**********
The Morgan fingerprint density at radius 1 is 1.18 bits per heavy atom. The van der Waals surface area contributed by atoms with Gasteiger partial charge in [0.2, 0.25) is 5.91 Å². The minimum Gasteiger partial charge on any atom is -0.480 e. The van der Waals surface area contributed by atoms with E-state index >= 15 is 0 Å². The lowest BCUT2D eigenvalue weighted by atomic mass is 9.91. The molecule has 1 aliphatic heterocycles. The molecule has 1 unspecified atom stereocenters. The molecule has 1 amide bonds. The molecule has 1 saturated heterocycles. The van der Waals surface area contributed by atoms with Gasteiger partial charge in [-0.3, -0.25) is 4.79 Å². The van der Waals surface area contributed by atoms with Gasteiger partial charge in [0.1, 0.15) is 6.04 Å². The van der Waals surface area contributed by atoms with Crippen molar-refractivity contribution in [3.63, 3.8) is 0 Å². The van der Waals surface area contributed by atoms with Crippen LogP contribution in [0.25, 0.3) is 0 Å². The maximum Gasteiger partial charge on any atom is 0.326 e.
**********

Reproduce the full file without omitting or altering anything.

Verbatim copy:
The Morgan fingerprint density at radius 1 is 1.18 bits per heavy atom. The van der Waals surface area contributed by atoms with Gasteiger partial charge in [0.2, 0.25) is 5.91 Å². The minimum Gasteiger partial charge on any atom is -0.480 e. The van der Waals surface area contributed by atoms with E-state index >= 15 is 0 Å². The lowest BCUT2D eigenvalue weighted by atomic mass is 9.91. The molecule has 1 aliphatic heterocycles. The molecule has 1 unspecified atom stereocenters. The molecule has 1 amide bonds. The molecule has 1 saturated heterocycles. The van der Waals surface area contributed by atoms with Gasteiger partial charge in [-0.3, -0.25) is 4.79 Å². The van der Waals surface area contributed by atoms with Gasteiger partial charge in [0.1, 0.15) is 6.04 Å². The van der Waals surface area contributed by atoms with Crippen molar-refractivity contribution in [3.63, 3.8) is 0 Å². The van der Waals surface area contributed by atoms with Crippen LogP contribution in [0.25, 0.3) is 0 Å². The maximum Gasteiger partial charge on any atom is 0.326 e.